Note that it was in October, 1849, that Chopin took to his deathbed; that in another passage of the letter she advised him to think of Nice for the winter; and that it was from Nice she was summoned to his bedside. It would seem as if she had received alarming advices regarding his health; had hastened to Paris and then to the Riviera to make arrangements for him to pass the winter there; and then, learning that the worst was feared, had hurried back to solace his last hours.
Then came what is perhaps the most touching scene that has been handed down to us from the lives of the great composers. When Delphine entered what was soon to be the death chamber, Chopin's sister Louise and a few of his most intimate friends were gathered there. She took her place by Louise. When the dying man opened his eyes and saw her standing at the foot of his bed, tall, slight, draped in white, resembling a beautiful angel, and mingling her tears with those of his sister, his lips moved, and those nearest him, bending over to catch his words, heard him ask that she would sing.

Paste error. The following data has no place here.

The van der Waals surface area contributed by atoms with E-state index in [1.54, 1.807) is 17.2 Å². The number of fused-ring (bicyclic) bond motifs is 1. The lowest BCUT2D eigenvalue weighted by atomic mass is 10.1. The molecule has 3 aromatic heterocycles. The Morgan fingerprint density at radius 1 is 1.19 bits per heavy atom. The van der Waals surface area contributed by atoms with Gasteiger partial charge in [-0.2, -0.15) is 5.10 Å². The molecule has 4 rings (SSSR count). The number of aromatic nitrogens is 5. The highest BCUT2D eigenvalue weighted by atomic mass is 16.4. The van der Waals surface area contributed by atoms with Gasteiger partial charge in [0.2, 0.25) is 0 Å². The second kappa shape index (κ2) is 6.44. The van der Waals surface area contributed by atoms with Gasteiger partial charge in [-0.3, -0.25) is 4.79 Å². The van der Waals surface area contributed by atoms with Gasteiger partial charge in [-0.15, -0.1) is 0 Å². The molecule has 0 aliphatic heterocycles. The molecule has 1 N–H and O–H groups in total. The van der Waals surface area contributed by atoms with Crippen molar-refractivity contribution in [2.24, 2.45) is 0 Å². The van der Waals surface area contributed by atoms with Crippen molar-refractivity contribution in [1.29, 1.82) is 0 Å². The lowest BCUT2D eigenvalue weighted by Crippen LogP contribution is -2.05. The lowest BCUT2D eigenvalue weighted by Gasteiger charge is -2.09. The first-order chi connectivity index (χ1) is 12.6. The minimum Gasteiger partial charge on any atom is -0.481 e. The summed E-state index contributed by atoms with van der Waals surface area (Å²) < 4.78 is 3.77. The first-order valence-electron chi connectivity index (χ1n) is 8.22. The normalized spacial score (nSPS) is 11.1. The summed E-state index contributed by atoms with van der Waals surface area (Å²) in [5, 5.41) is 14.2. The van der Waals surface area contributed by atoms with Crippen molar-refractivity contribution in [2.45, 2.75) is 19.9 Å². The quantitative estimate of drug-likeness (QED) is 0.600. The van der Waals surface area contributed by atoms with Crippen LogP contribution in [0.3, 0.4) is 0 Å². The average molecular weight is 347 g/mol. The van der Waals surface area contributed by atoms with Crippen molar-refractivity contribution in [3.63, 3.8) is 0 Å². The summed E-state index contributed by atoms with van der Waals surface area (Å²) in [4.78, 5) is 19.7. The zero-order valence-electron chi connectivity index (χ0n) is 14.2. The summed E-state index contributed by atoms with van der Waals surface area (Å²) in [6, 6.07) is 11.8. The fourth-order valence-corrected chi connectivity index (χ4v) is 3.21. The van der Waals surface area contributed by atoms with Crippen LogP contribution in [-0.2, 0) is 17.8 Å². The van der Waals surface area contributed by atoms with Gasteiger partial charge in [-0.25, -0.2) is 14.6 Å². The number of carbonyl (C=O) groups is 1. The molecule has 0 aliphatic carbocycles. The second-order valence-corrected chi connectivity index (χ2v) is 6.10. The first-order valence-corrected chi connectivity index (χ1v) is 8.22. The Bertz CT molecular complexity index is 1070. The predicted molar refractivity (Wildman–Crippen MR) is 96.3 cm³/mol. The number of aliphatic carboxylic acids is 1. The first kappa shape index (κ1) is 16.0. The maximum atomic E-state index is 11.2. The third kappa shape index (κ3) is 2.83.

Mastering her emotion by a strong effort of the will, she sang in a voice of bell-like purity the canticle to the Virgin attributed to Stradella, - sang it so devoutly, so ethereally, that the dying man, "artist and lover of the beautiful to the very last," whispered in ecstasy, "How exquisite! Again, again!"
Once more she sang - this time a psalm by Marcello. It was the haunted hour of twilight. The dying day draped the scene in its mysterious shadows. Those at the bedside had sunk noiselessly on their knees. Over the mournful accompaniment of sobs floated the voice of Delphine like a melody from heaven.